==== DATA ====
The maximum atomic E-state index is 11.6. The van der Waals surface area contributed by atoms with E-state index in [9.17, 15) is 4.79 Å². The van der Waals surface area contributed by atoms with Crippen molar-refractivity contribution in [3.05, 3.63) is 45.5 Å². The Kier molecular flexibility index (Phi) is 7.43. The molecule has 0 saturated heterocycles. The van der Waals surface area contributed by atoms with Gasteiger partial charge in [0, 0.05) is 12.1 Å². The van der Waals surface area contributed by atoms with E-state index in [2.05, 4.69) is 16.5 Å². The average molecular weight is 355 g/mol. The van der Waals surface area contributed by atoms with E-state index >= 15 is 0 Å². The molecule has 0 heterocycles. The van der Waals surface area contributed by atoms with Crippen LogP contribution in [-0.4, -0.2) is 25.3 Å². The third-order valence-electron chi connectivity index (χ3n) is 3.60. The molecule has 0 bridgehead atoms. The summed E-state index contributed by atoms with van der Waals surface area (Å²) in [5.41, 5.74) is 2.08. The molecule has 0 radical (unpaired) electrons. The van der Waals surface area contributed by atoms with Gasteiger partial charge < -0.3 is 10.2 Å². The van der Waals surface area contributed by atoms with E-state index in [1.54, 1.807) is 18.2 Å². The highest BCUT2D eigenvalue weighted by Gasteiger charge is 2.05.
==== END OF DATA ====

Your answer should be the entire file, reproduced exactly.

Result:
The maximum atomic E-state index is 11.6. The van der Waals surface area contributed by atoms with E-state index in [9.17, 15) is 4.79 Å². The van der Waals surface area contributed by atoms with Crippen molar-refractivity contribution in [3.05, 3.63) is 45.5 Å². The Kier molecular flexibility index (Phi) is 7.43. The molecule has 0 saturated heterocycles. The van der Waals surface area contributed by atoms with Gasteiger partial charge in [0, 0.05) is 12.1 Å². The van der Waals surface area contributed by atoms with E-state index in [2.05, 4.69) is 16.5 Å². The average molecular weight is 355 g/mol. The van der Waals surface area contributed by atoms with E-state index >= 15 is 0 Å². The molecule has 0 heterocycles. The van der Waals surface area contributed by atoms with Crippen LogP contribution in [-0.4, -0.2) is 25.3 Å². The third-order valence-electron chi connectivity index (χ3n) is 3.60. The molecule has 0 bridgehead atoms. The summed E-state index contributed by atoms with van der Waals surface area (Å²) in [5.41, 5.74) is 2.08. The molecule has 0 radical (unpaired) electrons. The van der Waals surface area contributed by atoms with Gasteiger partial charge < -0.3 is 10.2 Å². The van der Waals surface area contributed by atoms with E-state index in [1.54, 1.807) is 18.2 Å². The highest BCUT2D eigenvalue weighted by Gasteiger charge is 2.05.